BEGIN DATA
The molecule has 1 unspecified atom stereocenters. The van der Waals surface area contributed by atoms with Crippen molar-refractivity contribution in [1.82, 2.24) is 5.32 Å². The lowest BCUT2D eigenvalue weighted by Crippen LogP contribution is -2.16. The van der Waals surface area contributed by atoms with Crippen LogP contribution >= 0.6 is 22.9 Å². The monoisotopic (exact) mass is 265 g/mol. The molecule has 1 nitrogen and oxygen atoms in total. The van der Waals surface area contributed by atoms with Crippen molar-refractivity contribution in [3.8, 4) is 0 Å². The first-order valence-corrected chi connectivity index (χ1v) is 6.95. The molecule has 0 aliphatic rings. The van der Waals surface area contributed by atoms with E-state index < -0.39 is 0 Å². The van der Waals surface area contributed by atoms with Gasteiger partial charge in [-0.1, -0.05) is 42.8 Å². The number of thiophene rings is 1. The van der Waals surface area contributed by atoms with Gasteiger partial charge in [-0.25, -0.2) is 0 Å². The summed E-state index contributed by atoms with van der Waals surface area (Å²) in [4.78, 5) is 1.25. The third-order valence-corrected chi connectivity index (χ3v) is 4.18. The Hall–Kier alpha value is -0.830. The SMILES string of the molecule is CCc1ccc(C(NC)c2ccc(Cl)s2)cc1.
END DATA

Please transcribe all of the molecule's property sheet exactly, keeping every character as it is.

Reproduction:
The molecule has 1 unspecified atom stereocenters. The van der Waals surface area contributed by atoms with Crippen molar-refractivity contribution in [1.82, 2.24) is 5.32 Å². The lowest BCUT2D eigenvalue weighted by Crippen LogP contribution is -2.16. The van der Waals surface area contributed by atoms with Crippen LogP contribution >= 0.6 is 22.9 Å². The monoisotopic (exact) mass is 265 g/mol. The molecule has 1 nitrogen and oxygen atoms in total. The van der Waals surface area contributed by atoms with Crippen molar-refractivity contribution in [3.8, 4) is 0 Å². The first-order valence-corrected chi connectivity index (χ1v) is 6.95. The molecule has 0 aliphatic rings. The van der Waals surface area contributed by atoms with E-state index < -0.39 is 0 Å². The van der Waals surface area contributed by atoms with Gasteiger partial charge in [-0.1, -0.05) is 42.8 Å². The number of thiophene rings is 1. The van der Waals surface area contributed by atoms with Gasteiger partial charge in [-0.25, -0.2) is 0 Å². The summed E-state index contributed by atoms with van der Waals surface area (Å²) in [4.78, 5) is 1.25. The third-order valence-corrected chi connectivity index (χ3v) is 4.18. The Hall–Kier alpha value is -0.830. The SMILES string of the molecule is CCc1ccc(C(NC)c2ccc(Cl)s2)cc1.